A great way to stay consistent as a solopreneur is to time block. Sit down every Saturday or Sunday morning and block out time during the week that you’ll dedicate to content creation. Put this calendar in a place that’s visible, and hard to ignore. This visibility makes it easier to stay on task and chip away at content.
If you’re more of a strategist and aren’t going to be digging into creation, this time will be for strategy meetings with your freelancers, or to check-in and see how they’re progressing with the most recent project.
It’s also a good idea to use a free project management tool like Trello, KanbanFlow, or Asana to organize your content tasks. I use the free version of Trello for my master content calendar. I add keyword research, copy points, self-imposed due dates, and other reminders about guidelines for guest posts, etc. on each card in the swim lanes. If you’re a visual learner and like to check off boxes as you get things done – or, in this case, move cards from one swim lane to the next – I’d strongly advise using one of these sites.
Plus, it’s a good feeling to move things around once you finish something. The little victories are what make playing the long game of content creation and content marketing worth it.
If you’re going to be outsourcing the majority of content creation, there are a few great places to find high-quality freelancers.
How to Find Great Content Creators on a Shoestring Budget
There’s one undeniable fact when it comes to outsourcing content creation:
The quality you receive will equal what you’re willing to spend.
That said, there are several options to help you as a solopreneur to control costs, and acquire some quality content without breaking the bank.
Here are a few options:
1. Find writers on Express Writers or Writer Access
2. Hire writers from Scripted
3. Work your networks to find writers looking for gigs
Express Writers and Writer Access
The writers on these platforms are motivated, responsive, and professional. They’re on the platform because they’re looking to build a portfolio, or expand upon a young portfolio they have already built. Therefore, they’re ready to dig in and do the best work possible for your brand, service, or product.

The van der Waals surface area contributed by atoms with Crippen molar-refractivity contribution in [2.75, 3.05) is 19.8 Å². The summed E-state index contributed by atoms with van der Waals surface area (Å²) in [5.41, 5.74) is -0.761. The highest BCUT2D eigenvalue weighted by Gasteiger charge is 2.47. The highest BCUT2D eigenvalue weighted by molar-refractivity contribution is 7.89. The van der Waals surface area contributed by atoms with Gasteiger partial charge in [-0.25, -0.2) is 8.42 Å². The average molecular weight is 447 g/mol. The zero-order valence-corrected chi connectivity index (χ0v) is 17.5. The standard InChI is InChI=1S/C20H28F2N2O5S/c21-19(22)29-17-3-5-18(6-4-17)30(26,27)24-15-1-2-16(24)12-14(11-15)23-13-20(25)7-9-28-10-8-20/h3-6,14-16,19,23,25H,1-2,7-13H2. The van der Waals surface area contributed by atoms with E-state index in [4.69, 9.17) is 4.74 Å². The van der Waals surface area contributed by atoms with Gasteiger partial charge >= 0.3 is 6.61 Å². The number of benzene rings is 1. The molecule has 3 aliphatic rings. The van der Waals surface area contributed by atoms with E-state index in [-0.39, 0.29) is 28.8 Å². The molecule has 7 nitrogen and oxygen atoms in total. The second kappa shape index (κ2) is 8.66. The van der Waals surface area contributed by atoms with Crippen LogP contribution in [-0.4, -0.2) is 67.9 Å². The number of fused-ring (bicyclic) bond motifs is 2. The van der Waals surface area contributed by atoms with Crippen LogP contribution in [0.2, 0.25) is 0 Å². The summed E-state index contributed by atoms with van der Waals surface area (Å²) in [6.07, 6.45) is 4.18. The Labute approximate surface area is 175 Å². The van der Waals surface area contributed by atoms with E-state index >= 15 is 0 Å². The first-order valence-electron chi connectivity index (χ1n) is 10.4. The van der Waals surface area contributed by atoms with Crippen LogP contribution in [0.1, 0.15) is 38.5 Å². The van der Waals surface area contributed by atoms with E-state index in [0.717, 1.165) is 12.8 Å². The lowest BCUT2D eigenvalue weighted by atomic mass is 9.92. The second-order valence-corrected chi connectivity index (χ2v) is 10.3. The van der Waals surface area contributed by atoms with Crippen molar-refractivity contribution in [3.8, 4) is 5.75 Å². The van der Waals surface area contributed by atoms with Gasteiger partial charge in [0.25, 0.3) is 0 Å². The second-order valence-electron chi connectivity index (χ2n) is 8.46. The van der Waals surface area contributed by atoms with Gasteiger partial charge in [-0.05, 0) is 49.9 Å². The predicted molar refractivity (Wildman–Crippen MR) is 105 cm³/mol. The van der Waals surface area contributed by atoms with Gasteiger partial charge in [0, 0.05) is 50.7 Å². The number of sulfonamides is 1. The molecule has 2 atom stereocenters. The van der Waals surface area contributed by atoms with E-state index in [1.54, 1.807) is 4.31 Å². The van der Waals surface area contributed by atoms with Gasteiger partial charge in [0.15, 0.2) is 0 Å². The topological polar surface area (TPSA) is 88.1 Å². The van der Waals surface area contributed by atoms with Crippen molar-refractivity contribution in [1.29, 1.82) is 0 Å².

All you have to do is provide the sites with a creative brief of the work you need done, and they take care of the rest. This creative brief typically includes a title, keywords you would like used, a word count expectation, voice (1st, 2nd, 3rd person), and the format in which you’d like to receive the content.
The content managers at the platform then do the heavy lifting to find a writer that matches those specifications and they get down to work. Once an initial draft is done, you have the ability to review it and offer feedback, so a first round of revisions can be done. Upon those revisions, you approve or deny the final version of the article, pay for it, and it’s yours.
You can typically expect to spend anywhere from $30-50 on the low end for a 1,000 + word article, to $100 on the high-side for something that requires more in-depth research.
Scripted is one level up from Express Writers and Writer Access.
It’s a great option for a solopreneur who has flirted a little with content previously but hasn’t dedicated to a consistent content strategy. The writers using Scripted are professionals who have been thoroughly vetted by the platform before they’re able to accept work. I’ve written for Scripted and acquired a ton of content through the platform and I can confidently say it’s the best in the business. The quality is always consistent, communication with writers is seamless, and their staff is always available if you’re having any issues or need a question answered.
You can expect to pay somewhere between $100-$250 for most articles on Scripted, but the quality is worth what you pay. The platform is especially useful when you need data-driven case studies or whitepapers created which are several thousand words and you don’t have time to do them yourself.
If you don’t have the budget to pay for content on sites like Express Writers, Writer Access and Scripted, there’s a cheaper way to go (with maybe a little more risk involved).